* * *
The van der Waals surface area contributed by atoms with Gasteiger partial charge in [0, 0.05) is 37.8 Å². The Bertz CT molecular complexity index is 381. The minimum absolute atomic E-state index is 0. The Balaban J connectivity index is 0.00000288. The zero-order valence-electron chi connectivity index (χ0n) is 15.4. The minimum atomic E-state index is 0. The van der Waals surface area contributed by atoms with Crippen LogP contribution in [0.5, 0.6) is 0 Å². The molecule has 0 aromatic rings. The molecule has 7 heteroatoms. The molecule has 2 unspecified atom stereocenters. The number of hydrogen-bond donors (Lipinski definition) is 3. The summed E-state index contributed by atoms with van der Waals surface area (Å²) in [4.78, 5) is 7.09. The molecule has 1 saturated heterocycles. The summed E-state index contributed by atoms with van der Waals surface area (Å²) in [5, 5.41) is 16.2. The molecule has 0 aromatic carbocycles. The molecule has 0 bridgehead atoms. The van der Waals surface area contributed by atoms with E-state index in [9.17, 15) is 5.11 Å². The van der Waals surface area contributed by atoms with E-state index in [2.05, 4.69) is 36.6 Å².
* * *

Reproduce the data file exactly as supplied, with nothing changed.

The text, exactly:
The van der Waals surface area contributed by atoms with Gasteiger partial charge in [0, 0.05) is 37.8 Å². The Bertz CT molecular complexity index is 381. The minimum absolute atomic E-state index is 0. The Balaban J connectivity index is 0.00000288. The zero-order valence-electron chi connectivity index (χ0n) is 15.4. The minimum atomic E-state index is 0. The van der Waals surface area contributed by atoms with Crippen LogP contribution in [0.5, 0.6) is 0 Å². The molecule has 0 aromatic rings. The molecule has 7 heteroatoms. The molecule has 2 unspecified atom stereocenters. The number of hydrogen-bond donors (Lipinski definition) is 3. The summed E-state index contributed by atoms with van der Waals surface area (Å²) in [4.78, 5) is 7.09. The molecule has 1 saturated heterocycles. The summed E-state index contributed by atoms with van der Waals surface area (Å²) in [5, 5.41) is 16.2. The molecule has 0 aromatic carbocycles. The molecule has 0 bridgehead atoms. The van der Waals surface area contributed by atoms with E-state index in [9.17, 15) is 5.11 Å². The van der Waals surface area contributed by atoms with E-state index in [2.05, 4.69) is 36.6 Å².